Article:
Rotterdam 2018 Review: BLUE MY MIND Is Frank, Feminine and All-around Fantastic
Lisa Brühlmann's debut film is a full-bodied portrayal of adolescence and its fearful insecurities.
There’s something about first-time filmmakers turning to the coming-of-age genre that feels oddly appropriate. Ostensibly at least, it’s a perfect experiential match between creator and creation insofar as both cineaste and protagonist are debuting into the world after a journey filled with firsts. But whatever jitters Swiss writer-director Lisa Brühlmann may have had realizing her graduation project, it doesn’t show on screen. To the contrary, in terms of craft and overall execution Blue My Mind expertly differentiates itself from its subject matter, resulting in a confident, full-bodied portrayal of adolescence and its fearful insecurities.
The story centers on Mia (Luna Wedler), a sensitive teen who’s been uprooted and forced to adapt to a new school midway through the year on account of her father’s career change. Not content to just ogle the cool clique from afar, she’s eager to win their favor and desperate for approval from peers who act twice her age. Heedless of consequence, Gianna (Zoë Pastelle Holthuizen) and her gal pals embrace all manner of extreme behavior. In the face of choking games, pill-popping and binge drinking, their smoking habits, shoplifting and twerking are tame by comparison.
Mia too gets a rush from these and other forms of rebellion. Like most teens, she acts out against her parents, is keen on experimenting, and very curious about sexual exploration, all the more so because losing her virginity is sure to up her cool factor with the libidinous teenagers she looks up to. What at first resembles ‘a good girl gone bad’-narrative (with a cautionary spin on the dangers of acclimating too carelessly writ large on the horizon) becomes a subversive fairy tale emboldened by body horror.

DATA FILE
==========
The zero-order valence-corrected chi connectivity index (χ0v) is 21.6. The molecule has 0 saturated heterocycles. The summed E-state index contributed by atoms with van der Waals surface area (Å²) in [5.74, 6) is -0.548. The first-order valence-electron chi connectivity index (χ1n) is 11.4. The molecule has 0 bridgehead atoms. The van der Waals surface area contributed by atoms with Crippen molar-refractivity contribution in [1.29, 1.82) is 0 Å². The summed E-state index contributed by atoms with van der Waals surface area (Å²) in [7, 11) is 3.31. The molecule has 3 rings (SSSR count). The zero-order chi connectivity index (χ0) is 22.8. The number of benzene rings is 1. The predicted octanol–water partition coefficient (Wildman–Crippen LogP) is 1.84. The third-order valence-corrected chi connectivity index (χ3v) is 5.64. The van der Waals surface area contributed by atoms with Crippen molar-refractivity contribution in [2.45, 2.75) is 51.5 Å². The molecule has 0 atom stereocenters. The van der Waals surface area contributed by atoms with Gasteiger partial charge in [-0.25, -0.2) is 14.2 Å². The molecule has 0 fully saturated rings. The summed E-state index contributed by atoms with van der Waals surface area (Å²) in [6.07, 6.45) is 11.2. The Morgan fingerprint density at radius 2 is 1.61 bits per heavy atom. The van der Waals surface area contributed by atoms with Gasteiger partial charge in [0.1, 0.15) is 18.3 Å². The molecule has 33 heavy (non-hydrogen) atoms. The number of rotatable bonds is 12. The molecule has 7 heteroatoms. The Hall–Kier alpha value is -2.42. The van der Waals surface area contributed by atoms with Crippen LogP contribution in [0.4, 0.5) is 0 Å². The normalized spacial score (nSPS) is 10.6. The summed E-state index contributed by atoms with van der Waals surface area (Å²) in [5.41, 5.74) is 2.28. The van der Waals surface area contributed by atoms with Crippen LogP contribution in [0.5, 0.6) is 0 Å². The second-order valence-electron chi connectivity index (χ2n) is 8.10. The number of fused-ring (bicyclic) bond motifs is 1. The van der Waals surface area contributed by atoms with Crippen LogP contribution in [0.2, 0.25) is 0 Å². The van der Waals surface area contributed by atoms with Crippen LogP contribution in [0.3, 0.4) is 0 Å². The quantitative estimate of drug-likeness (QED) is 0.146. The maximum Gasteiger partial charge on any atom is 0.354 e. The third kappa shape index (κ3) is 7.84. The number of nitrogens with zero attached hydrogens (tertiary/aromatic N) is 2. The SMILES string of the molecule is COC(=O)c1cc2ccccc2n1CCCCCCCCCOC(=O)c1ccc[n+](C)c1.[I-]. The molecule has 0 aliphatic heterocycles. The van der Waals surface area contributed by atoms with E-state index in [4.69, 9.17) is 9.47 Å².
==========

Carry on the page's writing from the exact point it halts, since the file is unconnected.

Adolescence can be fraught with terror because the body you once knew no longer feels like your own. ‘Shapeshifting’ almost naturally assumes symbolic qualities in the context of teen narratives and, in part, Mia’s metamorphosis in Blue My Mind resembles films like Ginger Snaps and, to a lesser extent, Thelma, for framing the pangs of puberty through a fantastical lens.
Thematically, the trajectory of Brühlmann’s film is in line with that of Raw and Der Nachtmahr. Like the former, it implicitly criticizes the perverse ways in which our society allows the sexual maturation of young women to go hand in hand with instant objectification. There’s a streak of casual sexism to the manner in which all of Blue My Mind’s young males only seem to acknowledge their classmates as potential partners they can ‘get with’. Likewise, to the in-crowd of female characters at the film’s center, having had sex is a measure of self-worth in a climate that all too easily promotes an internalization of negative self-images and eventual self-loathing.
As is the case in both Ducournau’s and Akiz’s debuts, the alterity Mia comes to exhibit by way of her transformation is a symbol of nonconformity and source of unique power. In a film that is a journey towards gradual (often begrudging) self-acceptance, the process of coming into her own is also what saves her from being raped. Only after her appearance has altered to the extent that’s she’s no longer deemed attractive by western beauty standards is she free from the male gaze. More than a poignant portrayal of female puberty, Blue My Mind is an allegory for escaping the stifling constraints society places on young women in the form of mental shackles.
Blue My Mind doesn’t sugarcoat explicit scenes yet also comes with an overall arthouse sensibility that brings to mind the poetic tranquility of Jonas Alexander Arnby’s When Animals Dream. The film overflows with elegantly composed shots, the most striking of which are simply of Mia getting in touch with her true self as she drinks in the sounds of her environment.
While Brühlmann possesses a keen feel for narrative rhythm, an absence of committed performances could have turned Blue My Mind into a drag. Fortunately, Wedler and Holthuizen are the type of leads who command the screen from start to finish and further infuse the film with effortless authenticity; a highly accomplished debut by everyone involved.
For a deeper dive into all things Blue My Mind, be sure to check out Martin Kudlac’s interview with Brühlmann herself, although you might want to seek out the film first.